Michael Gordon, David Lang, & Julia Wolfe

Quite frankly, it is impossible to imagine our world without Steve’s music. When the three of us met, first as friends and then more formally as Bang on a Can, Steve’s music was the music that we played for each other, that we discussed, that we meditated on. Steve’s music was the music that had changed our world. From his first compositions—the tape pieces Come Out and It’s Gonna Rain—it was clear that Steve had unleashed the hidden and locked-up power of the sounds between the sounds. The pulse, the elegance, the language of those pieces were about to start a revolution that would change music for all of us.

 

Nobody knew this at the time, of course. Certainly we didn’t. We were about eight years old when those pieces were written, and it would still be a decade or so until we heard them. And by the time we heard them, Steve had moved on, taking those tape ideas and applying them to live musicians, creating a completely new kind of instrumental music. Steve invented a way of locking players together in a multi-textural groove of African drumming, high-tech canons, and classic jazz. In those early days there was no path for Steve Reich to walk down, no superhighway of ensembles and commissions and overflowing audiences. His music was so fresh that people had to grasp for a way to understand and define it. People in the art world got it, people in the loft scene got it, but people in the mainstream couldn’t figure out how to listen to this music. He was becoming an underground sensation.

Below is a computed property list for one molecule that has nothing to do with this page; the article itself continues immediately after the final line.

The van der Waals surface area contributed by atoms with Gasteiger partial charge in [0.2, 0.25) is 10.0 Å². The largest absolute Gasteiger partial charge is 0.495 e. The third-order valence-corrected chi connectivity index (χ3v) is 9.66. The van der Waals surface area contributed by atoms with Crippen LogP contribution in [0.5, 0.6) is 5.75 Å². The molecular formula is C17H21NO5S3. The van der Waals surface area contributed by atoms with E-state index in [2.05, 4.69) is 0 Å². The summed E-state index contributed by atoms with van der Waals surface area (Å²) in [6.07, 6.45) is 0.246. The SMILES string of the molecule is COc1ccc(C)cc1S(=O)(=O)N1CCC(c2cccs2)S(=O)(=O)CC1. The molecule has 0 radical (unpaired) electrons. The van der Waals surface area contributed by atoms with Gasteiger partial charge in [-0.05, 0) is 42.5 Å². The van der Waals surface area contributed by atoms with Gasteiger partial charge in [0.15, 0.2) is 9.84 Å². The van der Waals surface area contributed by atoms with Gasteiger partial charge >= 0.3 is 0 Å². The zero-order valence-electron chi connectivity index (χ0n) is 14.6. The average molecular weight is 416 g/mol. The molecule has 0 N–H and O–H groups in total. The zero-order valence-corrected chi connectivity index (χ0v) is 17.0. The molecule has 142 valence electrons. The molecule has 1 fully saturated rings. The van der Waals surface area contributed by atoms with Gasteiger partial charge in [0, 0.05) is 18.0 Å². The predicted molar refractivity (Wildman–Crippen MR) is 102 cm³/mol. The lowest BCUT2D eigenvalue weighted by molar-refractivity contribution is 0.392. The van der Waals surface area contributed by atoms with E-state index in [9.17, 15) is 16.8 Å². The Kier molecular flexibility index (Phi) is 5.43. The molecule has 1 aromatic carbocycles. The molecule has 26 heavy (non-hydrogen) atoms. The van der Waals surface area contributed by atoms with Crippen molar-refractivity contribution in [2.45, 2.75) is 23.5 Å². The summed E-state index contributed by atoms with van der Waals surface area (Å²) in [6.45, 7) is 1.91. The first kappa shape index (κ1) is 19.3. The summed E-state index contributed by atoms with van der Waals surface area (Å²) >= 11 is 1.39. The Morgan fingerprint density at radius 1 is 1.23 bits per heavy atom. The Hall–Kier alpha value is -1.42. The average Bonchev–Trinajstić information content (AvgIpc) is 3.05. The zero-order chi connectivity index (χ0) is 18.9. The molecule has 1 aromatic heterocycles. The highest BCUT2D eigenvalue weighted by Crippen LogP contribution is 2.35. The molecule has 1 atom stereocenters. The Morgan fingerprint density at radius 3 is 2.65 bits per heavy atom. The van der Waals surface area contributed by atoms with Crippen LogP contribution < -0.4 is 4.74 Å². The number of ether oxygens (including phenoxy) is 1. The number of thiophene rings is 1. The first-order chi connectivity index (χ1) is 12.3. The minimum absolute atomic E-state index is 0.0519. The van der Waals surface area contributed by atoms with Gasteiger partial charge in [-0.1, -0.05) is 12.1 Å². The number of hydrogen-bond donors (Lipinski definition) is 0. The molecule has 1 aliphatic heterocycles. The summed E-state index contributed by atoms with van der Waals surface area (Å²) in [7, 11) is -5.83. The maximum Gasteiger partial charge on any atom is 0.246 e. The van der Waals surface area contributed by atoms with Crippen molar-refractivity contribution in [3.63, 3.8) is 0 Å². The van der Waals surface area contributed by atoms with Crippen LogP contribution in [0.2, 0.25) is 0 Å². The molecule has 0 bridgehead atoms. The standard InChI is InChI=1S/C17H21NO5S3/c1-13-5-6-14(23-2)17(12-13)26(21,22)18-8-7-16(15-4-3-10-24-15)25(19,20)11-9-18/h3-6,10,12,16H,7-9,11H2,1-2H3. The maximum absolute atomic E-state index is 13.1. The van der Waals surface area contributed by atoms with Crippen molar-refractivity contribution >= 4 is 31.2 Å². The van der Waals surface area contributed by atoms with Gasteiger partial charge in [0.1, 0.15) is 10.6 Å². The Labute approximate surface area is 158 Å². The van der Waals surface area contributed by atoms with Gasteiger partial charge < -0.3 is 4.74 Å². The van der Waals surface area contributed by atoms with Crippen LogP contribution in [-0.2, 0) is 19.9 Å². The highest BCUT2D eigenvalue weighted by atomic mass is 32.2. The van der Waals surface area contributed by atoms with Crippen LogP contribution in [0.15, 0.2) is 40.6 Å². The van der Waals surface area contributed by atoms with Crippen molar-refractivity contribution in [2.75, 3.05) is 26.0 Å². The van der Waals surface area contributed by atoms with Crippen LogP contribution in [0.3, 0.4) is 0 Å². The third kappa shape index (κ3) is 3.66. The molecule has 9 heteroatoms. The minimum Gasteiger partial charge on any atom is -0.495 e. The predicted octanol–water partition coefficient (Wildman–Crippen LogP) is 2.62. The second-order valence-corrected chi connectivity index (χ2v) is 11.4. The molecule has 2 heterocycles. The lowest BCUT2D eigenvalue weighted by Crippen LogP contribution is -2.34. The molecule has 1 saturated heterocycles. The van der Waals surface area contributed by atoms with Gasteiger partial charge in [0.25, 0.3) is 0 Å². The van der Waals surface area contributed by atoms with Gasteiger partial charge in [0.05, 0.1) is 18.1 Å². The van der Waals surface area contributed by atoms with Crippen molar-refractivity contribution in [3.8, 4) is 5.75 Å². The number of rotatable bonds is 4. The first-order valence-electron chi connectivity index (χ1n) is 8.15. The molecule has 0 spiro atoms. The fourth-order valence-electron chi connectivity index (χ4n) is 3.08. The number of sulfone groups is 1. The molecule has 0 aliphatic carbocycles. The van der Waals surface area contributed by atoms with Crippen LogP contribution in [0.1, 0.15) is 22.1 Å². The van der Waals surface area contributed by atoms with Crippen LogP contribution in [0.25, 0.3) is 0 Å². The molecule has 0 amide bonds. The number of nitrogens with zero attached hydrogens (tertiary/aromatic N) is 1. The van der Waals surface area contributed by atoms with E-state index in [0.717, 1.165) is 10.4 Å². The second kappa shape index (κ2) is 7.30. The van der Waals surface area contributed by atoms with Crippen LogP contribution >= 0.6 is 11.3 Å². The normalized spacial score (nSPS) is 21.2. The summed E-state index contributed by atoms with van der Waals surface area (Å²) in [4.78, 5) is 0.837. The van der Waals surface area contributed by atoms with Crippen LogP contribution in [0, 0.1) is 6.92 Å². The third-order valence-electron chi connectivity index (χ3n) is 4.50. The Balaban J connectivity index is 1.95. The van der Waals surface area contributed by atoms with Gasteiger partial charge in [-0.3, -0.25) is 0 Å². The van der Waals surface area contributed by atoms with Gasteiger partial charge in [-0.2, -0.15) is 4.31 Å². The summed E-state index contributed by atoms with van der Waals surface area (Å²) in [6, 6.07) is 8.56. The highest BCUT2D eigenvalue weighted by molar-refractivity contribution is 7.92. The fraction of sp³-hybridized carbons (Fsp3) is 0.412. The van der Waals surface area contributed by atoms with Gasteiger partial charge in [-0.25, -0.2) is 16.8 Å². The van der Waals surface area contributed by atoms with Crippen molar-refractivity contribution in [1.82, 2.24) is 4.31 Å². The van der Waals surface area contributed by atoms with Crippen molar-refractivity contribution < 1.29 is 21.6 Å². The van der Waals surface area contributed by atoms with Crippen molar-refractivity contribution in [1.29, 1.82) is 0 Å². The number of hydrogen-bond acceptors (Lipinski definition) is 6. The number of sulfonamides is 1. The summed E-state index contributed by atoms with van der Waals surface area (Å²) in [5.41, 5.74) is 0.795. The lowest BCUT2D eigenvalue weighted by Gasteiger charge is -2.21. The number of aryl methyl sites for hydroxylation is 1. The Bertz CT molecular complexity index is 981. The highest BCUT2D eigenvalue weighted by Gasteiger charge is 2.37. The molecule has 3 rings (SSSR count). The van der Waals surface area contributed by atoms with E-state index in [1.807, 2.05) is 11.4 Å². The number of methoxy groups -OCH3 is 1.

Let’s jump forward to today. Here we are in Carnegie Hall, so something must have changed. Steve’s music has filtered into the consciousness of our society, and both it and its ideas can now be heard everywhere, implanted into the subconscious of several generations of creative musicians and listeners. Even the most casual look at the music world shows the wide breadth of his influence: Classical, Electronica, New Age, RockCinematic. Steve’s influence is everywhere. People have figured out how to listen.

 

In the history of music, this kind of originality and this kind of impact show up only rarely. It is a tribute both to Steve and to the world we live in that these strikingly original ideas are now very present, all around us, and celebrated in their own time.

 

Michael Gordon, David Lang, and Julia Wolfe are the Artistic Directors of Bang on a Can.